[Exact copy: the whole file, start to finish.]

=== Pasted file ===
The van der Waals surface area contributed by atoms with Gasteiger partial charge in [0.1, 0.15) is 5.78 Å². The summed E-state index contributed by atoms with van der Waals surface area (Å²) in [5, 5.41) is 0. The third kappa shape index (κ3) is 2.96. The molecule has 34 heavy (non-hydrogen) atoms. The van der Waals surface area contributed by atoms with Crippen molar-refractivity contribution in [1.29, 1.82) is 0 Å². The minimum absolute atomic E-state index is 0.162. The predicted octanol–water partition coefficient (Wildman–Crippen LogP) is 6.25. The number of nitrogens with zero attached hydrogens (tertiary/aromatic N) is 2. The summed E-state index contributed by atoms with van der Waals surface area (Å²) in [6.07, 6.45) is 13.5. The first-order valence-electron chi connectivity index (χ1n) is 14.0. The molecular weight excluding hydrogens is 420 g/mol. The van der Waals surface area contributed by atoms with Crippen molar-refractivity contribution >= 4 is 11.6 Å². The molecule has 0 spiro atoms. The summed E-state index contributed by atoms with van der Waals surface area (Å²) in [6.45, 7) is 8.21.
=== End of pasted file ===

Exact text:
The van der Waals surface area contributed by atoms with Gasteiger partial charge in [0.1, 0.15) is 5.78 Å². The summed E-state index contributed by atoms with van der Waals surface area (Å²) in [5, 5.41) is 0. The third kappa shape index (κ3) is 2.96. The molecule has 34 heavy (non-hydrogen) atoms. The van der Waals surface area contributed by atoms with Crippen molar-refractivity contribution in [1.29, 1.82) is 0 Å². The minimum absolute atomic E-state index is 0.162. The predicted octanol–water partition coefficient (Wildman–Crippen LogP) is 6.25. The number of nitrogens with zero attached hydrogens (tertiary/aromatic N) is 2. The summed E-state index contributed by atoms with van der Waals surface area (Å²) in [6.07, 6.45) is 13.5. The first-order valence-electron chi connectivity index (χ1n) is 14.0. The molecular weight excluding hydrogens is 420 g/mol. The van der Waals surface area contributed by atoms with Crippen molar-refractivity contribution >= 4 is 11.6 Å². The molecule has 0 spiro atoms. The summed E-state index contributed by atoms with van der Waals surface area (Å²) in [6.45, 7) is 8.21.